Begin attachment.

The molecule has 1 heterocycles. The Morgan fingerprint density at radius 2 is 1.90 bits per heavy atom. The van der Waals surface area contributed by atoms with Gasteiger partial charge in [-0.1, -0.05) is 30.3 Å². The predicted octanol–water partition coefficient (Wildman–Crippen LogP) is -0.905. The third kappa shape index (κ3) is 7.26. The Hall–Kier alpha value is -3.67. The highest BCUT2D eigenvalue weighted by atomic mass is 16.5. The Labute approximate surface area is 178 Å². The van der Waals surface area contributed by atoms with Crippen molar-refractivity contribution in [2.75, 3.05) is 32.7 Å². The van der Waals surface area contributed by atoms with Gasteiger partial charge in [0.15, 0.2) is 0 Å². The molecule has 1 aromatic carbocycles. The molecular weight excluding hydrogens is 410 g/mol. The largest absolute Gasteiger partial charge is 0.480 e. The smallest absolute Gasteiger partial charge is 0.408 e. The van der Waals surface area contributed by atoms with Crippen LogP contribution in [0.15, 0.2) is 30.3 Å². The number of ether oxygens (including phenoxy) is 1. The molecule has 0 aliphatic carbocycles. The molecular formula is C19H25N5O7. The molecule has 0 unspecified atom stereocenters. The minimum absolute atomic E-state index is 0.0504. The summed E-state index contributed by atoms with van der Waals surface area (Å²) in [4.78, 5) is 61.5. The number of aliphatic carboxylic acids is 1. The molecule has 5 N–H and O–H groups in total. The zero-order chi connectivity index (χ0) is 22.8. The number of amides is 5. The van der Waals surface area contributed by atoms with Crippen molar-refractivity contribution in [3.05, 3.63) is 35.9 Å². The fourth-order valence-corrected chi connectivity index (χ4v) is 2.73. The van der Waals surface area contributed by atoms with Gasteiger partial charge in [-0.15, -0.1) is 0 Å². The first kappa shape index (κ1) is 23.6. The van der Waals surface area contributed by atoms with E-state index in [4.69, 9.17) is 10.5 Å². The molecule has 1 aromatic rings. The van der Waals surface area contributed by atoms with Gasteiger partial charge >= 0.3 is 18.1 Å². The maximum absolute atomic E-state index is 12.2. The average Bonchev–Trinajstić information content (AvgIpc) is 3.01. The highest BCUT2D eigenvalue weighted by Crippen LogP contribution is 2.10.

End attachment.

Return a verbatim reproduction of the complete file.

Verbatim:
The molecule has 1 heterocycles. The Morgan fingerprint density at radius 2 is 1.90 bits per heavy atom. The van der Waals surface area contributed by atoms with Gasteiger partial charge in [-0.1, -0.05) is 30.3 Å². The predicted octanol–water partition coefficient (Wildman–Crippen LogP) is -0.905. The third kappa shape index (κ3) is 7.26. The Hall–Kier alpha value is -3.67. The highest BCUT2D eigenvalue weighted by atomic mass is 16.5. The Labute approximate surface area is 178 Å². The van der Waals surface area contributed by atoms with Crippen molar-refractivity contribution in [2.75, 3.05) is 32.7 Å². The van der Waals surface area contributed by atoms with Gasteiger partial charge in [0.15, 0.2) is 0 Å². The molecule has 1 aromatic carbocycles. The molecular weight excluding hydrogens is 410 g/mol. The largest absolute Gasteiger partial charge is 0.480 e. The smallest absolute Gasteiger partial charge is 0.408 e. The van der Waals surface area contributed by atoms with Crippen LogP contribution in [0.15, 0.2) is 30.3 Å². The number of ether oxygens (including phenoxy) is 1. The molecule has 0 aliphatic carbocycles. The molecular formula is C19H25N5O7. The molecule has 0 unspecified atom stereocenters. The minimum absolute atomic E-state index is 0.0504. The summed E-state index contributed by atoms with van der Waals surface area (Å²) in [4.78, 5) is 61.5. The number of aliphatic carboxylic acids is 1. The molecule has 5 N–H and O–H groups in total. The zero-order chi connectivity index (χ0) is 22.8. The number of amides is 5. The van der Waals surface area contributed by atoms with Crippen molar-refractivity contribution in [3.05, 3.63) is 35.9 Å². The fourth-order valence-corrected chi connectivity index (χ4v) is 2.73. The van der Waals surface area contributed by atoms with Gasteiger partial charge in [-0.15, -0.1) is 0 Å². The first kappa shape index (κ1) is 23.6. The van der Waals surface area contributed by atoms with E-state index in [4.69, 9.17) is 10.5 Å². The molecule has 1 aromatic rings. The van der Waals surface area contributed by atoms with Gasteiger partial charge >= 0.3 is 18.1 Å². The maximum absolute atomic E-state index is 12.2. The average Bonchev–Trinajstić information content (AvgIpc) is 3.01. The highest BCUT2D eigenvalue weighted by Crippen LogP contribution is 2.10.